Government Seeks to Support Microfinance in Russia

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Feb 2009
Washington, United States, February, 17 2009 - The Ministry of Economic Development proposed a mechanism to distribute 30 billion rubles (around US$830 million) allocated for state support of SMEs and microfinance. Of this amount, 1 billion rubles (US$28 million) is intended specifically for microfinance.

At a meeting last month, the Russian Government Committee on SME development discussed its concern about the decrease in bank lending to SMEs in the second half of 2008. This decrease in lending (and indeed in demand for loans) was apparently in response to the unfolding economic crisis, compounded by an increase in interest rates and stricter—and often unjustified—requirements of banks to their SME clients. The Central Bank suggested changing some of the instructions on SME loans classification on banks’ books and reducing reserve requirements on SME loans, by way of providing incentives to banks to lend to SMEs. The Ministry of Economic Development proposed a mechanism to distribute 30 billion rubles (around US$830 million) allocated for state support of SMEs and microfinance. Of this amount, 1 billion rubles (US$28 million) is intended specifically for microfinance.

Last week I attended a meeting at the Chamber of Commerce, where the Ministry of Economic Development presented its preliminary plan for using the US$28 million to support microfinance. Regional authorities are expected to provide at least 30% of matching contributions, which would help to establish a few wholesale lending facilities that would fund MFIs and financial co-ops. Pilots would most likely take place in Moscow, St. Petersburg, and Tatarstan. Some funds would go to developing microfinance infrastructure  (subsidies for ratings, training, etc.) and may also be used for interest rate subsidies on commercial banks’ loans to MFIs.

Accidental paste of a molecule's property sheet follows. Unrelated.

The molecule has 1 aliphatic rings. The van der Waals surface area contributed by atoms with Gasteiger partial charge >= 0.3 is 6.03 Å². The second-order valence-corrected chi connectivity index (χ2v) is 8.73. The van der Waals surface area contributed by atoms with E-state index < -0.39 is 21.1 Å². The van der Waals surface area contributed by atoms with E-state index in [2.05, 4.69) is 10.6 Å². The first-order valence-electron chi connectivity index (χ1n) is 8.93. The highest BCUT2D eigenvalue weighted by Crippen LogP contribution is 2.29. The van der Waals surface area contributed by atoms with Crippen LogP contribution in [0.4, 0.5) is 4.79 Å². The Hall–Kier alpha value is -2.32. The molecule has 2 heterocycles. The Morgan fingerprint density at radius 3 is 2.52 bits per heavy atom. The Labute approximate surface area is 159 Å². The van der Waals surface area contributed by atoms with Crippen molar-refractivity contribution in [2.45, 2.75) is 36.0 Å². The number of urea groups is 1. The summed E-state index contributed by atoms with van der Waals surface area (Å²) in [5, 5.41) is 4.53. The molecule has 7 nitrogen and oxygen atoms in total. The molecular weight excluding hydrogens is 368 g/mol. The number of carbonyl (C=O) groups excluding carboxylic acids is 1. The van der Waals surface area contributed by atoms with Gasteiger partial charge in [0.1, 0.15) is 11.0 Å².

The Russian Development Bank also plans to help with funding to MFIs and co-ops by lending 2–5 billion rubles (US$56 million to US$140 million). It announced plans to start this program in about two months.

The Russian Microfinance Center participated in the first meeting and had a leading role in organizing the second one. While the Ministry of Economic Development program is still being developed, RMC, in consultation with CGAP, is working on providing inputs in its design.



 

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